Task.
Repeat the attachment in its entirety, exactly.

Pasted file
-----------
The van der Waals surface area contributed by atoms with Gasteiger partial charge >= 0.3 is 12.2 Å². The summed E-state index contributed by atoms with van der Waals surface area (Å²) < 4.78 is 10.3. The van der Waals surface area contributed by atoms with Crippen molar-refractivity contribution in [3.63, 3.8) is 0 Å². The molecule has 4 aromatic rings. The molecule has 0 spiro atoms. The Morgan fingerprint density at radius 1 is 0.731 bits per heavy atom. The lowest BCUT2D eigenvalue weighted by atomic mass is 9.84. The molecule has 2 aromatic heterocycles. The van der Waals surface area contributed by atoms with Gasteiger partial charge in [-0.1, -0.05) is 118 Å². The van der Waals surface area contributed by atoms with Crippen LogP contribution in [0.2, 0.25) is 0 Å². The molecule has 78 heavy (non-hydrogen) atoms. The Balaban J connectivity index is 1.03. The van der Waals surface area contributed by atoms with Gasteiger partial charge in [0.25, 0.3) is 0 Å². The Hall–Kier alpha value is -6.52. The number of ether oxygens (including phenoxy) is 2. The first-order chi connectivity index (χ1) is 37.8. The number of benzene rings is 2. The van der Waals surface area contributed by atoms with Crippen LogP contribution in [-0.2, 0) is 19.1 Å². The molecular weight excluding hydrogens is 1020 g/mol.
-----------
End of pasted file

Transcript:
The van der Waals surface area contributed by atoms with Gasteiger partial charge >= 0.3 is 12.2 Å². The summed E-state index contributed by atoms with van der Waals surface area (Å²) < 4.78 is 10.3. The van der Waals surface area contributed by atoms with Crippen molar-refractivity contribution in [3.63, 3.8) is 0 Å². The molecule has 4 aromatic rings. The molecule has 0 spiro atoms. The Morgan fingerprint density at radius 1 is 0.731 bits per heavy atom. The lowest BCUT2D eigenvalue weighted by atomic mass is 9.84. The molecule has 2 aromatic heterocycles. The van der Waals surface area contributed by atoms with Gasteiger partial charge in [-0.1, -0.05) is 118 Å². The van der Waals surface area contributed by atoms with Crippen LogP contribution in [0.2, 0.25) is 0 Å². The molecule has 78 heavy (non-hydrogen) atoms. The Balaban J connectivity index is 1.03. The van der Waals surface area contributed by atoms with Gasteiger partial charge in [0.25, 0.3) is 0 Å². The Hall–Kier alpha value is -6.52. The number of ether oxygens (including phenoxy) is 2. The first-order chi connectivity index (χ1) is 37.8. The number of benzene rings is 2. The van der Waals surface area contributed by atoms with Crippen LogP contribution in [-0.2, 0) is 19.1 Å². The molecular weight excluding hydrogens is 1020 g/mol.